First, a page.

This is made with acrylic paint rather than ink and torn bits of fabric. The base is the lining paper I was working on with painted scrim bonded on top. The fabric has all been dampened down and placed on plastic so that I could run a brush down the edges. It’s best to lift paper or fabric that’s been painted with acrylic when it’s still just damp because the paint will stick a bit, especially if it’s not thin. There are some small pieces of chiffon that have painty lines on them made by printing the left over paint using the edge of an empty mixing palette.

I think it might end up as a tall cylinder. So far so good I think, but I don’t want the stitch to compete with the edges. I’m trying to work with darker stitch at the bottom and lighter at the top.   

I took Val Holme’s ‘Collage, Stitch, Print’ book away with me, and thought perhaps my itch hadn’t been scratched, but it did make me want to try a collagraph plate with some available threads. I used the Amazon packaging as the base and made something…ish…sort of…and had a go. I didn’t really like anything as it all looked such a mess, but in order to explore all possibilities before ditching it I started layering the offerings over each other and could see a bit of potential.


Half a pot of gel medium later and many taking offs and ons, these were made and I think I might like them – not too sure about the white?  I will live with them for a while to see if we become friends.  I have bought some double-sided carpet tape from the market to make some more collagraphs at some point. Another path to explore.  


Packing clothes doesn’t take me long. Packing art equipment is a whole other ball game, but I managed to bring my nuking appliances, thank goodness. I harbour a secret desire to burn edges as many of you do…they are just delicious, aren’t they? This week though, having torn up lining paper and made painted edges, I decided I liked them and didn’t really want to burn them, so how was a girl to satisfy her desire?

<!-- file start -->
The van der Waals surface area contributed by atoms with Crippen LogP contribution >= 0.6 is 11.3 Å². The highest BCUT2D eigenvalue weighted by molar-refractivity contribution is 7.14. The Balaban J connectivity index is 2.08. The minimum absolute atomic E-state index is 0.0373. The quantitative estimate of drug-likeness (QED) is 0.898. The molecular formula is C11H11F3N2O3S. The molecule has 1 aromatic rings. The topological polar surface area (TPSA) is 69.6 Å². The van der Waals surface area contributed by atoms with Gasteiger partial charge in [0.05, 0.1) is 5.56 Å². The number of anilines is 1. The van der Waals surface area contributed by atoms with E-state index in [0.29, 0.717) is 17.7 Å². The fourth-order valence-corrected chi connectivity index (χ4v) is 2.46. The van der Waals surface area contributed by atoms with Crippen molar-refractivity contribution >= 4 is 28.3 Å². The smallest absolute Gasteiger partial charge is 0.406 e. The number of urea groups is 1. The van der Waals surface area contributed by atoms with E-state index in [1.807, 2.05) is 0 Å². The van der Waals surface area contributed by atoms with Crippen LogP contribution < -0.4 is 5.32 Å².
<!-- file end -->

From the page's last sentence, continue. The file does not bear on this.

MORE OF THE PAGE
By making holes I decided.
I had waxed the strips of paper and did wonder if burning holes would work or whether I’d set the cottage on fire as they turned into great balls of fire. Happily, not. One heat tool on the back doorstep gently singeing away in the afternoon – very nice.  Just playing around now to see how to progress things and how best to show off the holes.   


Maybe some landscapes? Maybe small tea light wraps?

These? Well no idea what I will do with these yet, if anything.  Just a little compulsion to make a long row of them.  It will probably pass once I return home. 

Finally, I made this with the newspapers from under the strips and some layout paper. Sewn, painted, stitched.  Unlike much of the above, this just worked for me and I was ‘in the zone’ quickly plonking bits on and whizzing up lines with the machine.  I enjoyed making this the most. 


I think I have annoyed myself quite enough now with all this playing in monotone. Sometimes you can just go at things until you have completely irritated yourself, or maybe that’s just me?

Anyway, I’m off home today back to real life and having emptied my bag of unruly thoughts for now, I will see you when it’s full again!

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12 thoughts on “Black and White in Bakewell

  1. I love how you keep exploring something that doesn’t seem interesting & come up with a nice piece. Great example of perservering & really exploring a theme.

  2. Oh I do love your posts, really inspiring, hard to pick out one or two as I love all of them, but the rooftops and holes really appeal. Having just completed my C and G Diploma in embroidery and stitch, I have spent the last few months contemplating where to go next and your black and white edges appeal so I think I will have a wonder down that route and see where it takes me. Looking forward to the next post.